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Paddling Into the Future on the Russian River

Paddling Into the Future on the Russian River

A member of the Kashia Band guides and educates visitors about the wonders of Sonoma County waters

“I love coming out on the river with my granddaughter,” says Russian River kayaking guide and environmental educator Suki Waters. “My grandmother and I used to walk this same beach.”

Waters is a member of Sonoma County’s Kashia Band of Pomo Indians in Jenner by the Sea. As owner of the tour operator WaterTreks, she talks about the area in this Outbound Collective video, and offers a glimpse of how travelers can help keep these waters beautiful for future generations.

The Back Story

Just about a mile from the Pacific Ocean, the Russian River Estuary offers both a river and ocean experience. This intersection of fresh and salt water supports a wide range of wildlife, including harbor seals, shorebirds, otters, bald eagles, and even foxes and mink. The Kashia Band of Pomo Indians has lived in this region for time immemorial, with homelands stretching south from the Gualala River down to Duncan’s Landing, near Bodega Bay, and then about 30 miles inland to the Dry Creek Valley. Today, their membership totals fewer than 1,000, and members live in Sonoma, Mendocino, Lake, and Napa counties.

As part of both Sonoma Coast State Park and the Greater Farallones National Marine Sanctuary, the Russian River Estuary is both a Marine Protected Area and State Managed Marine Recreation Area. That means you can play here, but you can’t extract anything—as in, no fishing.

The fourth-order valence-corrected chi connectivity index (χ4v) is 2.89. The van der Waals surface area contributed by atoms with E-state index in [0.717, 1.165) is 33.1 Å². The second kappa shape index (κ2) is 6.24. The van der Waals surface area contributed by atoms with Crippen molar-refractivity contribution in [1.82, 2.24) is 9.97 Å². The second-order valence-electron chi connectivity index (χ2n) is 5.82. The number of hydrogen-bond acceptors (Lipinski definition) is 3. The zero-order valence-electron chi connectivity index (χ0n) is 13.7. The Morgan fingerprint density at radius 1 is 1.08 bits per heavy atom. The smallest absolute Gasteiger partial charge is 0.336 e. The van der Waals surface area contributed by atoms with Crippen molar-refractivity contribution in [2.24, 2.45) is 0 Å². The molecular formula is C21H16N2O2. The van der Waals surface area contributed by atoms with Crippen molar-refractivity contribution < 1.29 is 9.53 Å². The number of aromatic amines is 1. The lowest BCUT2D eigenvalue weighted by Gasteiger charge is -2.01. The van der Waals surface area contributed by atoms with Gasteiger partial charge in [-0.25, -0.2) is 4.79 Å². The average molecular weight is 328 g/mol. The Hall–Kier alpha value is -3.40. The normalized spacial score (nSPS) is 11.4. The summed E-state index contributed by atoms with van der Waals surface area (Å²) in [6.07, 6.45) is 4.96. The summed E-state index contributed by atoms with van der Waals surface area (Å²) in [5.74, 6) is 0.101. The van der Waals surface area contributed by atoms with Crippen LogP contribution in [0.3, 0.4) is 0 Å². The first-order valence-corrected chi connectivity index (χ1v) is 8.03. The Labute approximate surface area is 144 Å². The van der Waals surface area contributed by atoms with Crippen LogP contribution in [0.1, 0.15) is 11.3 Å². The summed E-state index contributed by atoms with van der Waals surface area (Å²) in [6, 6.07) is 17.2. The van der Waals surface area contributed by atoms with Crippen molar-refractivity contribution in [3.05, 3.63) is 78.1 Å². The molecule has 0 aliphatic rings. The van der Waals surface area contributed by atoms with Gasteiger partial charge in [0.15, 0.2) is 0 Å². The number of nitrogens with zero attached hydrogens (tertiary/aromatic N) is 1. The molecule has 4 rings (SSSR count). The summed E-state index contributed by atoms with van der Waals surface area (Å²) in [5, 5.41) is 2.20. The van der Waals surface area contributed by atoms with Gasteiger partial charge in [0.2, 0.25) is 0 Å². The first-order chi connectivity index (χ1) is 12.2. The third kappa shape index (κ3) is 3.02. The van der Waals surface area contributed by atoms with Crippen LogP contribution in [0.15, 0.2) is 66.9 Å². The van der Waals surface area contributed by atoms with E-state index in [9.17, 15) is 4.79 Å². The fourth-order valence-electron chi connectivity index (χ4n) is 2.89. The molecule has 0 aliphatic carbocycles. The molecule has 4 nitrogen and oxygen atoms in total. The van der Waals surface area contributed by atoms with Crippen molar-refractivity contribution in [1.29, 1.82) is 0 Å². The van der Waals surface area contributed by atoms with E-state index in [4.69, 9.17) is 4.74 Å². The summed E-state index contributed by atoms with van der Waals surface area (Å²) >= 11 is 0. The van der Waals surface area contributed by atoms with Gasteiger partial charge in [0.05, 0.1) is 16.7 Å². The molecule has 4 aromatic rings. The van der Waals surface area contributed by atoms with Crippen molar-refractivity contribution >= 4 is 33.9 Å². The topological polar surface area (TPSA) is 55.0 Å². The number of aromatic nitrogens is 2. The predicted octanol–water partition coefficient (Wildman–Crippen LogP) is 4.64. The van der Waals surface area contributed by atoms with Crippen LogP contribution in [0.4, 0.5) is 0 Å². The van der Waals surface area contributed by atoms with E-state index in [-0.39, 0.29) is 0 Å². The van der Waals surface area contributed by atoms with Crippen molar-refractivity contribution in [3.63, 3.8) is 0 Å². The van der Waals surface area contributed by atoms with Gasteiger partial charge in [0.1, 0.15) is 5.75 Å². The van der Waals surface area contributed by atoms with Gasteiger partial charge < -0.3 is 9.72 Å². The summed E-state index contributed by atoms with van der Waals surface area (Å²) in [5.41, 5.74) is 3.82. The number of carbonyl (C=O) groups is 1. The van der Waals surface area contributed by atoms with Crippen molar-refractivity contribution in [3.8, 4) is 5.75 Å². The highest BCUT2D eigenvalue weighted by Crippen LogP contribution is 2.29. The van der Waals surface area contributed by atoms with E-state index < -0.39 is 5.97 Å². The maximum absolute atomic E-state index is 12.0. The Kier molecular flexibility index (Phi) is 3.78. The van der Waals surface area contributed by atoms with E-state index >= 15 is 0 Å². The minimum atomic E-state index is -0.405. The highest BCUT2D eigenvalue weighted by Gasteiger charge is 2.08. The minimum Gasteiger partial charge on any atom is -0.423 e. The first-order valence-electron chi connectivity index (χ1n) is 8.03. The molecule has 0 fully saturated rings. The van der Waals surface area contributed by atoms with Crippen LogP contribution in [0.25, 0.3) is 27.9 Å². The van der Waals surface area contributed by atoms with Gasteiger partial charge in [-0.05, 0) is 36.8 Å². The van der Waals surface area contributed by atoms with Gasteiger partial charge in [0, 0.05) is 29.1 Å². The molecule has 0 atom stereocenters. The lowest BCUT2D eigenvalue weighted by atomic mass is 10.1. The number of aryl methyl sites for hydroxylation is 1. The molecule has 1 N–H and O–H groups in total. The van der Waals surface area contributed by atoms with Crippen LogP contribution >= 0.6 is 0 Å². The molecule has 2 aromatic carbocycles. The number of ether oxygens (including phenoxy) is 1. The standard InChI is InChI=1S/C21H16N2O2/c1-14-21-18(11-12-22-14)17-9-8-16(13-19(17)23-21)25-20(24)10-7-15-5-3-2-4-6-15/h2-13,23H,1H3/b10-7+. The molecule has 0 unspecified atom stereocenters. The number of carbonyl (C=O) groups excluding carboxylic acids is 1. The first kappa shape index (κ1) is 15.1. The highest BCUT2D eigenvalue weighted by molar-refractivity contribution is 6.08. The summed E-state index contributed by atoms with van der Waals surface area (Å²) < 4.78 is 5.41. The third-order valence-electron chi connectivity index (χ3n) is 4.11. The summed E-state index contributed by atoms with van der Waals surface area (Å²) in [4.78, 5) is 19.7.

Paddle the Area Yourself

Visitors can rent kayaks, paddles, and life vests from WaterTreks to explore the waters solo; you can book gear for a few hours, a half day, or a full day. Or book one of the tours that combines guided kayaking with a few easy hikes along the beaches. The typically four-hour tours come with gear plus a dry bag and water-resistant outerwear if needed.

Choose from available options including the Island Walk—which focuses on native flora and fauna and Native American culture on the river‘s Penny Island—or the Goat Rock Beach walk, which includes more wildlife and a detailed look at Arched Rock, which made a cameo in the movie Goonies.

You can explore in the late day and evening too. WaterTrek offers sunset and full moon tours, as well as a Bioluminescent Night Tour (typically from mid-August to early October), when you can see fish, seals, and other marine life swimming among the bioluminescent waters.

Beyond learning, you can pitch in too. Waters regularly collects plankton from the ocean to help the California Department of Health Services track algal blooms. Take the Plankton Sample Morning tour and you can help her with that errand while learning about red tides and bioluminescent plankton.

Where to Stay

The Graton Resort & Casino in Rohnert Park features a 200-room hotel with a modern aesthetic, as well as a casino and spa. Less than an hour from Jenner, the resort is owned by the Federated Indians of Graton Rancheria, which is affiliated with both the Coast Miwok and Southern Pomo tribes.

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